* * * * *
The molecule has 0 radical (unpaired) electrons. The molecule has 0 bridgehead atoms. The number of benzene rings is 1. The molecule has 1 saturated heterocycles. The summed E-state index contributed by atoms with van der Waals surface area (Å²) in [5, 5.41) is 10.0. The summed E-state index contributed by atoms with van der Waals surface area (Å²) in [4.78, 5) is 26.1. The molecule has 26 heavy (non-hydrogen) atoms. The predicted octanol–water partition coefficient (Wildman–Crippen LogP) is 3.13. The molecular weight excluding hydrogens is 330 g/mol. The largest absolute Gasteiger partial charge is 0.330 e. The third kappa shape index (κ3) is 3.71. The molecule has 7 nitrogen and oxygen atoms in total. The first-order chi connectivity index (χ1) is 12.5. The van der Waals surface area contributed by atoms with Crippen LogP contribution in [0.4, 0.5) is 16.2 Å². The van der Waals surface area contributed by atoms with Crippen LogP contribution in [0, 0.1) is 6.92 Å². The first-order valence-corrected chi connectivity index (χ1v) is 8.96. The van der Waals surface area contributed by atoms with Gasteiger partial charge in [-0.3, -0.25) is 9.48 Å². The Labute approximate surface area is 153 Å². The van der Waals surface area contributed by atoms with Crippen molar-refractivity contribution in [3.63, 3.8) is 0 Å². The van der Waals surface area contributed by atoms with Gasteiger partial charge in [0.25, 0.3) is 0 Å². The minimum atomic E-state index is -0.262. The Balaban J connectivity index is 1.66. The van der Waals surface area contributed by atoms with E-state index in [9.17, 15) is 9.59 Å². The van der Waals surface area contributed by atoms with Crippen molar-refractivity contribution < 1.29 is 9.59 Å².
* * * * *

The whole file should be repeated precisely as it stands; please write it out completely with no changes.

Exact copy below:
The molecule has 0 radical (unpaired) electrons. The molecule has 0 bridgehead atoms. The number of benzene rings is 1. The molecule has 1 saturated heterocycles. The summed E-state index contributed by atoms with van der Waals surface area (Å²) in [5, 5.41) is 10.0. The summed E-state index contributed by atoms with van der Waals surface area (Å²) in [4.78, 5) is 26.1. The molecule has 26 heavy (non-hydrogen) atoms. The predicted octanol–water partition coefficient (Wildman–Crippen LogP) is 3.13. The molecular weight excluding hydrogens is 330 g/mol. The largest absolute Gasteiger partial charge is 0.330 e. The third kappa shape index (κ3) is 3.71. The molecule has 7 nitrogen and oxygen atoms in total. The first-order chi connectivity index (χ1) is 12.5. The van der Waals surface area contributed by atoms with Crippen LogP contribution in [0.4, 0.5) is 16.2 Å². The van der Waals surface area contributed by atoms with Crippen LogP contribution in [0, 0.1) is 6.92 Å². The first-order valence-corrected chi connectivity index (χ1v) is 8.96. The van der Waals surface area contributed by atoms with Gasteiger partial charge in [-0.3, -0.25) is 9.48 Å². The Labute approximate surface area is 153 Å². The van der Waals surface area contributed by atoms with Crippen molar-refractivity contribution in [3.63, 3.8) is 0 Å². The van der Waals surface area contributed by atoms with Gasteiger partial charge in [0.25, 0.3) is 0 Å². The minimum atomic E-state index is -0.262. The Balaban J connectivity index is 1.66. The van der Waals surface area contributed by atoms with E-state index in [9.17, 15) is 9.59 Å². The van der Waals surface area contributed by atoms with Crippen molar-refractivity contribution < 1.29 is 9.59 Å².